The Term::Query Module

The previous example for getting the square root of a number is a very simple example of what you normally run into when getting user responses to questions. Your query expects a response of Y for Yes and N for No, but the user's response might be a firm M for Maybe. If you have twenty questions, the last thing you want to do is to have to verify the responses. This is when it's nice to have modules that do the work for you.

Term::Query is a Perl 5 module written by Alan K. Stebbens. The module is used to provide a set of questions, a default response, a set of expected responses per question, and a help string to assist the end user. Not all of these items have to be specified; only the query is required.

If you do not specify a set of expected return values to a query, the module will accept anything as input. On the other hand, if you do specify a set of parameters, the module will validate the responses for you.

The default response to a query can also be set. The default response is displayed between square brackets. If no default is specified, there will be no such response displayed for the user.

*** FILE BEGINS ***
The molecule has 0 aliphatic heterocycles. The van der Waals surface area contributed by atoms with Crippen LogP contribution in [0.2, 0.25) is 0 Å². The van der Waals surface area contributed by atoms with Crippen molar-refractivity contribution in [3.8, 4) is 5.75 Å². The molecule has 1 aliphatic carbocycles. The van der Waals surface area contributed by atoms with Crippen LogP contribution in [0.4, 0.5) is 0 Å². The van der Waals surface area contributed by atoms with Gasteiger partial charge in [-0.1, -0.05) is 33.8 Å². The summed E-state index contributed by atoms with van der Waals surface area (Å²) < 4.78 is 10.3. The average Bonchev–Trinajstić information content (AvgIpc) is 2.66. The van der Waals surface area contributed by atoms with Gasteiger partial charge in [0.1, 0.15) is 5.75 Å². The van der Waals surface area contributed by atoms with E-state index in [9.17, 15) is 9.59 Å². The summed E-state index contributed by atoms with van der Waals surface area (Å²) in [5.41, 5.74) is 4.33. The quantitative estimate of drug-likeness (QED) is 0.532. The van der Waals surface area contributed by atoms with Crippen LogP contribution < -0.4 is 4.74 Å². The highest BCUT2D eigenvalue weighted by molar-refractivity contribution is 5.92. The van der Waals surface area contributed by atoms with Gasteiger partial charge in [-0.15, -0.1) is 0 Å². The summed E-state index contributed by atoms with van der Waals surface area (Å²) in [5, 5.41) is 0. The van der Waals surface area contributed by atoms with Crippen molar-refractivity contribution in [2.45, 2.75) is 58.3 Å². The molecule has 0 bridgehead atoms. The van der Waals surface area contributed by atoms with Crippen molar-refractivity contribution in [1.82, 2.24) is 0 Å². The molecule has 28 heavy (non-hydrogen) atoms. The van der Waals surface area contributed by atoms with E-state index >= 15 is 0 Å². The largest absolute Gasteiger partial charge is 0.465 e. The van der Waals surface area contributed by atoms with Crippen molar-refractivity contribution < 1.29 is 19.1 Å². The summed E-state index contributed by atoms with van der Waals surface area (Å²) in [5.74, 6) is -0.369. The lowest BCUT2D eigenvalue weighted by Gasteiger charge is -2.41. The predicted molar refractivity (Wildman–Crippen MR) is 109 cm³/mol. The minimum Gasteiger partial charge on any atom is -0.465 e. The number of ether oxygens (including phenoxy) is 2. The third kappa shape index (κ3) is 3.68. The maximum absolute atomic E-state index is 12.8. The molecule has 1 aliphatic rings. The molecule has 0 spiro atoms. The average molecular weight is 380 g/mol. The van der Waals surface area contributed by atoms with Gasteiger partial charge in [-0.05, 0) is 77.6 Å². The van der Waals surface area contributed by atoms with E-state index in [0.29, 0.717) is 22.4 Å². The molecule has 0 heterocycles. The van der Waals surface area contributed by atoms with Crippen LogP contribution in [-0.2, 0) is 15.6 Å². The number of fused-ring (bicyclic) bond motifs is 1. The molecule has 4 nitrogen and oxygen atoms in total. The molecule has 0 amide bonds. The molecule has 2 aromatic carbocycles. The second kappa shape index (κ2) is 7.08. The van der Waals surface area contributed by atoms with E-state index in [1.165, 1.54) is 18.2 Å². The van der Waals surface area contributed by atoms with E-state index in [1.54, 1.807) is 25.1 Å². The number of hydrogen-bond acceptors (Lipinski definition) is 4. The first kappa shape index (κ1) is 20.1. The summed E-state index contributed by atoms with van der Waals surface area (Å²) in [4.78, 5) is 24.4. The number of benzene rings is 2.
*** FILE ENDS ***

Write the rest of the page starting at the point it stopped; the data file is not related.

Finally, you can specify a help string for the input question. This string is displayed if the user types ? at the prompt. You can disable the display of the help string if you want ? to be an acceptable response to a query. The help messages can also be based on expected input types. There are built-in help messages for some types of input that are displayed even if you do not explicitly specify a help message. The built-in help strings are quite verbose and may be enough for most general cases.

If at any time during the entry and validation process a bizarre response is given, the module can stop and ask the same question again. This capability to ask the same query again until a correct response is received (or the user types the Ctrl+C key combination) is great for ensuring that the right user responses get into your Perl script.

The module itself contains more details about its internal operations. The documenation is located in the module in the Perl 5 "pod" format. You can convert a pod file into a man page with the following command:

pod2man Query.pm | nroff -man - | less

The pod2man code was developed in version 5.001m and requires at least Perl5.001m. This is because the pod2man code uses references in the Carp.pm module to diagnose itself and in the PrintArray.pm module. (Both modules are written by Alan Stebbens.)